Appel à candidatures | Recherche, Emploi


Du 1 septembre 2021 au 31 août 2024

Starting fall 2021
PSL, Paris
Conatct :

We propose a PhD position to explore potentially different research tracks at the crossroad of Physics and machine learning: (i) Noisy, scarce and partial observations, (ii) Training algorithm to enforce physical properties, (iii) Physical applications.

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Alexandre Allauzen1,Sergio Chibbaro2
LAMSADE, Dauphine Université, ESPCI, PSL
Institut d’Alembert Sorbonne Université , F-75005 Paris, France

The position will start as soon as possible, and the subject is under construction. It will be funded by the ANR project called SPEED. The project is in collaboration with the lab LISN at Orsay where many other students work on the same subject, and frequent discussions are to be expected.
Context: The interaction between machine learning and Physics has transformed the methodology in many research areas. Simulations of complex physical systems provide an illustration of such recent development. While computer simulations are invaluable tools for scientific discovery and forecasting systems, the cost of accurate simulations limits in many cases their applicability and the capacity to explore a wide range of physical parameters or to quantify uncertainty in the prediction. In the last decades, data-driven approaches have offered an efficient workaround. For instance a deep-learning model can be learned to emulate the physical model. Then, its computational efficiency makes it a proxy integrated in a forecasting system or a control loop. Another example is the recent link between deep architectures, such as ResNets, and ODEs. This promising research line proposes to analyze and improve DNNs by taking advantage of the long research history in numerical analysis. Depending on the skills of the candidate, different tracks can be explored.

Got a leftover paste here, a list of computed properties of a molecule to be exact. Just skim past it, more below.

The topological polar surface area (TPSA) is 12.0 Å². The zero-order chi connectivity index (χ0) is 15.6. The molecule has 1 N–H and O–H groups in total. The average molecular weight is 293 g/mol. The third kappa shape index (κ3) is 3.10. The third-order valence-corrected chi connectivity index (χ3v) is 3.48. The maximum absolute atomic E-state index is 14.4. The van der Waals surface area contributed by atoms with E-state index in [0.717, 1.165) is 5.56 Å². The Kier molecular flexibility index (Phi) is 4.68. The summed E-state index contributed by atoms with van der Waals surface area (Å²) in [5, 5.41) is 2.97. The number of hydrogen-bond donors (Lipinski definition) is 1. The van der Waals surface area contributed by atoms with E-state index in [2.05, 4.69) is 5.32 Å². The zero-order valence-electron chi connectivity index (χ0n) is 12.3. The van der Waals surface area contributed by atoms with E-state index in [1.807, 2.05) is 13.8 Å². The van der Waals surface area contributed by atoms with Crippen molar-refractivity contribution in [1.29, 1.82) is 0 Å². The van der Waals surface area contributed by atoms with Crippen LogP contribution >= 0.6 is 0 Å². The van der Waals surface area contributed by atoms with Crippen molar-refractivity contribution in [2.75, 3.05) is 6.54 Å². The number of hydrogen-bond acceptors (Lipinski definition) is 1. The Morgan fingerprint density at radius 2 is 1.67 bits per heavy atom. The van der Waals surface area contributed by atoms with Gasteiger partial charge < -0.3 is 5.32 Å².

Phd topics Within this project, we propose a PhD position to explore potentially different research tracks at the crossroad of Physics and machine learning:

• Noisy, scarce and partial observations. In modern machine learning, the cornerstone is to let the model learn its own representation of the process from data observation. In the case of complex physical systems, data comes from sensors being partial, noisy and scarce. While these challenging conditions are new in the machine learning domain, we can we can leverage some important properties like symmetries and invariances to address these challengesnin the context of Physics.

  • Training algorithm to enforce physical properties. The physical phenomena at hand are either simulated from PDE, or real observations, but the underlying physical model is assumed to follow to be governed by a PDE. Therefore, the link between solvers and training DNNs can be leveraged to some extent. We plan to explore a tighter interaction between the numerical methods used to solve the PDEs, the physical process under consideration and the training algorithm for DNNs.

  • Physical applications. The algorithm developments should be assessed in interesting physical situations. The accent is put here on chaotic dynamical systems as a paradigm of complex systems, rather than on optimisation problems. It would be key to show which are the bounds to a data-driven approach and how to optimise it, both in low and, more importantly, high dimensional systems. In particular, leaving aside the pure data-driven approach, it would be important to find out whether a physical-informed approach can overcome some of the difficulties presented by a blind use of machine-learning. Systems of increasing difficulties will be considered, possibly starting from the Lorenz63 one, but rapidly going through full PDE models, like the Kuramoto-Sivashinsky and the Kardar-Parisi- Zhang. The latter is rich physical model at the basis of many applications in non-equilibrium statistical physics, and appears particularly relevant to get new insights. Indeed, it includes a noise term in the model, and the issue of stochastic noise in machine learning appears less understood.